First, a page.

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Ingress: Witnessing Deposits

Ingress is the generic term to describe the process of observing external chains for events and registering those related to the Chainflip protocol. Some of those events include:
  • Users sending deposits to be swapped
  • Liquidity providers making deposits to add to their liquidity accounts
  • Users funding their State Chain account for Validator auction bidding, broker operation, or any other reason);
  • Changes to Vaults triggered by the network

Witnessing

All of these events are registered on the State Chain through Witnessing. Conceptually, we can say that the Witnessing process is functionally equivalent to a Chainflip-specific Oracle service.
The State Chain contains a list which instructs Validators what to look at on external chains. Certain contracts on Ethereum, particular wallet addresses on Bitcoin, and a myriad of other addresses and contracts on other chains can all be added to this “watchlist” for the Validators to scan external chains for.

Monitoring External Chains

As an essential function of the settlement system, Validators are required to maintain connections to light clients, full nodes, or other services which allow the Validator to query all Chainflip-supported blockchains. The way this is configured is up to each individual operator, but by losing connections to the external blockchains, the Validator will be sent offline until it has resolved the problem.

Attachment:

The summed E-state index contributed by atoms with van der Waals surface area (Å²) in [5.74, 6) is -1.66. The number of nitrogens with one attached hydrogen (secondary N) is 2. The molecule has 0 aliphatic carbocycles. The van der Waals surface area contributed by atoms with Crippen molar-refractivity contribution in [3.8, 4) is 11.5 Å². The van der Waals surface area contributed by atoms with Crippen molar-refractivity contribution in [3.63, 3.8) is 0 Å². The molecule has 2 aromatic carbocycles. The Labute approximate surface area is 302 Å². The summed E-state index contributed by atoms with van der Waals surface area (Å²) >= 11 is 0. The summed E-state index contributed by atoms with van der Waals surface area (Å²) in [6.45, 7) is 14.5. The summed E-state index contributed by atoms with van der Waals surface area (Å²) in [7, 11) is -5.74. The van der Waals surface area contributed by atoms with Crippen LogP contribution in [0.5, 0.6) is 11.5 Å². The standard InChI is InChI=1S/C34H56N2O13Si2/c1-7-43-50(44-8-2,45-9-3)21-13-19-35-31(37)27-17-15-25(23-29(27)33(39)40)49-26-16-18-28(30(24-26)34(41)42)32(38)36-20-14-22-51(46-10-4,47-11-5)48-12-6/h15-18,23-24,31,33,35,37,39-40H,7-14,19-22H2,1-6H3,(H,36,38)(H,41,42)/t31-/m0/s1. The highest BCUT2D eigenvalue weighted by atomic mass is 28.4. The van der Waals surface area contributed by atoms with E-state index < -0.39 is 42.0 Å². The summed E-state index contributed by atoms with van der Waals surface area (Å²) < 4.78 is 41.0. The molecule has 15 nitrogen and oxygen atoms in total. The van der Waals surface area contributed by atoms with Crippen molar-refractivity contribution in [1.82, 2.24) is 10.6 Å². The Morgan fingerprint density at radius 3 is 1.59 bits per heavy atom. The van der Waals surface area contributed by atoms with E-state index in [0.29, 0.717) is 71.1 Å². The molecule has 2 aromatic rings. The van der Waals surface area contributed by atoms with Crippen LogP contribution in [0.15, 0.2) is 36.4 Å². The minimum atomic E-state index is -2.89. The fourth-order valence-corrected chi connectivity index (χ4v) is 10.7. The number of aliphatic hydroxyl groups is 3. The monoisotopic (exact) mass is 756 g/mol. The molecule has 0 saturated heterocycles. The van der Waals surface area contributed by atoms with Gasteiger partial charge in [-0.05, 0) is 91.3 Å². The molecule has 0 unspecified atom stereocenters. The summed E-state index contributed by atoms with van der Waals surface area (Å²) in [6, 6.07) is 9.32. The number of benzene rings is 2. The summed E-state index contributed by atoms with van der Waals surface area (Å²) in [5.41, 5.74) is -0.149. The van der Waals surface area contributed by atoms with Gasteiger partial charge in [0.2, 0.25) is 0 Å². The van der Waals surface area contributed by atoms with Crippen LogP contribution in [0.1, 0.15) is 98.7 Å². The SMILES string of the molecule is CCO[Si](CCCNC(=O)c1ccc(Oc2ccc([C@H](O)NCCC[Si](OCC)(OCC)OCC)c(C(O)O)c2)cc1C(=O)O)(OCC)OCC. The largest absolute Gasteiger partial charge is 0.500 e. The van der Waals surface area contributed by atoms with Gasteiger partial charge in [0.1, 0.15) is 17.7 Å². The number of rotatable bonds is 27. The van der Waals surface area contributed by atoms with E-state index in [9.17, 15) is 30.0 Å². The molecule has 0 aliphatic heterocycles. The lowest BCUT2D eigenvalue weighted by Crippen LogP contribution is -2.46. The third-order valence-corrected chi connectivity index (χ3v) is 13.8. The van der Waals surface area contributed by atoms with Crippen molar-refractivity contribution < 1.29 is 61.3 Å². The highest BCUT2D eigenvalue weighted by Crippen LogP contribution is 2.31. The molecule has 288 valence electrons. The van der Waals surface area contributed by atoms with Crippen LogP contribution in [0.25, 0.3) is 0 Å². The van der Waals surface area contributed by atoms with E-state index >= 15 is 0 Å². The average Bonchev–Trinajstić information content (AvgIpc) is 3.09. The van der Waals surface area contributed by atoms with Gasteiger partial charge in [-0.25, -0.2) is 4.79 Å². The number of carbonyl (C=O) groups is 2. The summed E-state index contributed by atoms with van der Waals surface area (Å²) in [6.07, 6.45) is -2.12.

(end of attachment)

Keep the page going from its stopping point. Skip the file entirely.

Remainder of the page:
The Witness Process

Once a related transaction to an address or contract on the “watchlist” occurs on the external chain, the Validators wait until a pre-specified confirmation window has passed before Witnessing the event. The exact length of the confirmation window (measured in blocks) is assessed on a case-by-case basis for supported blockchains.
No decentralised interoperability protocol can escape the reality of blockchain finality and are uniquely vulnerable to rollbacks on other chains, thus resulting in an inevitable delay before witnessing and processing can occur.
However, as soon as a block is detected on the supported blockchain which causes a deposit to be considered ‘final’ according to the Chainflip protocol’s definition, each Validator in the Authority Set submits a witness extrinsic to the State Chain. When over 2/3rds of the Authority Set (100 of 150 in the standard case) have done so, this finalises the witness event. From then on, the State Chain registers the event as ‘real,’ and the transaction details such as the TXID, asset, amount, and any relevant metadata are recorded on the State Chain.
If a Validator submitted a witness extrinsic which didn’t align with what other Validators have seen on the supported blockchain, the witness extrinsic would never reach sufficient consensus on the State Chain. This ‘false’ witness could then be used as proof to punish the Validator that submitted it. Similarly, nodes that frequently fail to witness events that the other 2/3rds of Validators catch within a given timeframe could also be grounds to programmatically punish a Validator through Slashing.

Summary

Witnessing is effectively how assets are passed through the settlement layer into the accounting layer, and is at the heart of all ingress processes, three of the main ones being: